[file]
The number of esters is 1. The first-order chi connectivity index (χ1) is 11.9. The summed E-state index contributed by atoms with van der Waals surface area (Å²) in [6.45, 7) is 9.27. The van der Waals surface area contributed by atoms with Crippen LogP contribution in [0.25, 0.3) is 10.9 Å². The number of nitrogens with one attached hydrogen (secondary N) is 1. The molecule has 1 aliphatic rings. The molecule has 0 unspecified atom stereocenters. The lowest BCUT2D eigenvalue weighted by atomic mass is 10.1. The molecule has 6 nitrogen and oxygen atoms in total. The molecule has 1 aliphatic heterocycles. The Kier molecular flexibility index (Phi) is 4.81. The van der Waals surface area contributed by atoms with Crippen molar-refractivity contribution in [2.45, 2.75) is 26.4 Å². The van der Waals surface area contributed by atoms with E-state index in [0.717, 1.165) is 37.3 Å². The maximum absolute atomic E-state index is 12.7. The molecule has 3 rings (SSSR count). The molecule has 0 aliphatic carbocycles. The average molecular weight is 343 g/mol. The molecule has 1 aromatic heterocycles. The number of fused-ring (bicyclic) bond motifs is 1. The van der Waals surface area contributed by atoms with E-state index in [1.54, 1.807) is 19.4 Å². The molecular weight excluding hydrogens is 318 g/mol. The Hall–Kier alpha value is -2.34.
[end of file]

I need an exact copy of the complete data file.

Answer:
The number of esters is 1. The first-order chi connectivity index (χ1) is 11.9. The summed E-state index contributed by atoms with van der Waals surface area (Å²) in [6.45, 7) is 9.27. The van der Waals surface area contributed by atoms with Crippen LogP contribution in [0.25, 0.3) is 10.9 Å². The number of nitrogens with one attached hydrogen (secondary N) is 1. The molecule has 1 aliphatic rings. The molecule has 0 unspecified atom stereocenters. The lowest BCUT2D eigenvalue weighted by atomic mass is 10.1. The molecule has 6 nitrogen and oxygen atoms in total. The molecule has 1 aliphatic heterocycles. The Kier molecular flexibility index (Phi) is 4.81. The van der Waals surface area contributed by atoms with Crippen molar-refractivity contribution in [2.45, 2.75) is 26.4 Å². The van der Waals surface area contributed by atoms with E-state index in [0.717, 1.165) is 37.3 Å². The maximum absolute atomic E-state index is 12.7. The molecule has 3 rings (SSSR count). The molecule has 0 aliphatic carbocycles. The average molecular weight is 343 g/mol. The molecule has 1 aromatic heterocycles. The number of fused-ring (bicyclic) bond motifs is 1. The van der Waals surface area contributed by atoms with E-state index in [1.54, 1.807) is 19.4 Å². The molecular weight excluding hydrogens is 318 g/mol. The Hall–Kier alpha value is -2.34.